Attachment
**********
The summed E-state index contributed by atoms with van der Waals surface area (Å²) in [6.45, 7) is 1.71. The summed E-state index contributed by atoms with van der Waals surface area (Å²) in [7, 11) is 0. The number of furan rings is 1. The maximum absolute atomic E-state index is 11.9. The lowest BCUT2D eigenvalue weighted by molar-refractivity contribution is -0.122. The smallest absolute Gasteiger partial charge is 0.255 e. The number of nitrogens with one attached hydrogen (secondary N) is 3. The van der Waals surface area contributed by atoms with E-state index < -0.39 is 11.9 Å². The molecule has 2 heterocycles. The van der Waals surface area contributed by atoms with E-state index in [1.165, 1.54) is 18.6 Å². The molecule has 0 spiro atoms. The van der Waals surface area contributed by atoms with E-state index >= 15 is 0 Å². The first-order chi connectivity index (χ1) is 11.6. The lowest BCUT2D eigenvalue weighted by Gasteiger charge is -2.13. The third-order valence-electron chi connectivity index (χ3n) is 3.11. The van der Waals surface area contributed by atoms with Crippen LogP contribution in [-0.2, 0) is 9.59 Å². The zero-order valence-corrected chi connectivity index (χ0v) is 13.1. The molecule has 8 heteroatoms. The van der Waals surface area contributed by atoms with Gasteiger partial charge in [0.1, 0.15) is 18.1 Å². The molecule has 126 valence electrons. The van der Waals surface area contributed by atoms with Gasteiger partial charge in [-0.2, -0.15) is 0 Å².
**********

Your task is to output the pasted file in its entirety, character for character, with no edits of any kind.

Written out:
The summed E-state index contributed by atoms with van der Waals surface area (Å²) in [6.45, 7) is 1.71. The summed E-state index contributed by atoms with van der Waals surface area (Å²) in [7, 11) is 0. The number of furan rings is 1. The maximum absolute atomic E-state index is 11.9. The lowest BCUT2D eigenvalue weighted by molar-refractivity contribution is -0.122. The smallest absolute Gasteiger partial charge is 0.255 e. The number of nitrogens with one attached hydrogen (secondary N) is 3. The van der Waals surface area contributed by atoms with E-state index < -0.39 is 11.9 Å². The molecule has 2 heterocycles. The van der Waals surface area contributed by atoms with E-state index in [1.165, 1.54) is 18.6 Å². The molecule has 0 spiro atoms. The van der Waals surface area contributed by atoms with E-state index >= 15 is 0 Å². The first-order chi connectivity index (χ1) is 11.6. The lowest BCUT2D eigenvalue weighted by Gasteiger charge is -2.13. The third-order valence-electron chi connectivity index (χ3n) is 3.11. The van der Waals surface area contributed by atoms with Crippen LogP contribution in [-0.2, 0) is 9.59 Å². The zero-order valence-corrected chi connectivity index (χ0v) is 13.1. The molecule has 8 heteroatoms. The van der Waals surface area contributed by atoms with Gasteiger partial charge in [0.1, 0.15) is 18.1 Å². The molecule has 126 valence electrons. The van der Waals surface area contributed by atoms with Gasteiger partial charge in [-0.2, -0.15) is 0 Å².